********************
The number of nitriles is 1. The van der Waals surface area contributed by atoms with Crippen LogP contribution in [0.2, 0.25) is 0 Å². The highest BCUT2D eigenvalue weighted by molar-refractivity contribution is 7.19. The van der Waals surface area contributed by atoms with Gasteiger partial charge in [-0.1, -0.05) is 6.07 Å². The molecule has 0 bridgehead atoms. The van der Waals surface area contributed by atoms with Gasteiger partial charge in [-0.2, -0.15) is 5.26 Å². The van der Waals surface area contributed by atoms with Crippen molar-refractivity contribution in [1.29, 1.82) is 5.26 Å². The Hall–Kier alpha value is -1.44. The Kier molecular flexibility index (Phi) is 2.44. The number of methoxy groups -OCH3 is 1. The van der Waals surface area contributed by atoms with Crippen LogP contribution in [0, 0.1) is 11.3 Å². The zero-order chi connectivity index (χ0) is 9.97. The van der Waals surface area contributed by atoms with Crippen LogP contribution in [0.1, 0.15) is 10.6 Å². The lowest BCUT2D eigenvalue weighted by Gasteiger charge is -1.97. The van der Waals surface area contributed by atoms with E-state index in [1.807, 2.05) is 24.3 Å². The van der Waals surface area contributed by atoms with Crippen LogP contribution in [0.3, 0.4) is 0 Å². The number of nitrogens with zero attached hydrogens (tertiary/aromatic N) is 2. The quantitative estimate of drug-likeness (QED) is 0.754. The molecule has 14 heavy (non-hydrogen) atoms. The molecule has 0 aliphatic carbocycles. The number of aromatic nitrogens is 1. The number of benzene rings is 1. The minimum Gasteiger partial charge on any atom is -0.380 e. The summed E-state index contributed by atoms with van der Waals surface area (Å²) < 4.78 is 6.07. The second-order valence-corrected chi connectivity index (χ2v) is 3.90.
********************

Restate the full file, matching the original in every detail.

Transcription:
The number of nitriles is 1. The van der Waals surface area contributed by atoms with Crippen LogP contribution in [0.2, 0.25) is 0 Å². The highest BCUT2D eigenvalue weighted by molar-refractivity contribution is 7.19. The van der Waals surface area contributed by atoms with Gasteiger partial charge in [-0.1, -0.05) is 6.07 Å². The molecule has 0 bridgehead atoms. The van der Waals surface area contributed by atoms with Gasteiger partial charge in [-0.2, -0.15) is 5.26 Å². The van der Waals surface area contributed by atoms with Crippen molar-refractivity contribution in [1.29, 1.82) is 5.26 Å². The Hall–Kier alpha value is -1.44. The Kier molecular flexibility index (Phi) is 2.44. The number of methoxy groups -OCH3 is 1. The van der Waals surface area contributed by atoms with Crippen LogP contribution in [0, 0.1) is 11.3 Å². The zero-order chi connectivity index (χ0) is 9.97. The van der Waals surface area contributed by atoms with Crippen LogP contribution in [0.1, 0.15) is 10.6 Å². The lowest BCUT2D eigenvalue weighted by Gasteiger charge is -1.97. The van der Waals surface area contributed by atoms with E-state index in [1.807, 2.05) is 24.3 Å². The van der Waals surface area contributed by atoms with Crippen LogP contribution in [0.3, 0.4) is 0 Å². The number of nitrogens with zero attached hydrogens (tertiary/aromatic N) is 2. The quantitative estimate of drug-likeness (QED) is 0.754. The molecule has 14 heavy (non-hydrogen) atoms. The molecule has 0 aliphatic carbocycles. The number of aromatic nitrogens is 1. The number of benzene rings is 1. The minimum Gasteiger partial charge on any atom is -0.380 e. The summed E-state index contributed by atoms with van der Waals surface area (Å²) < 4.78 is 6.07. The second-order valence-corrected chi connectivity index (χ2v) is 3.90.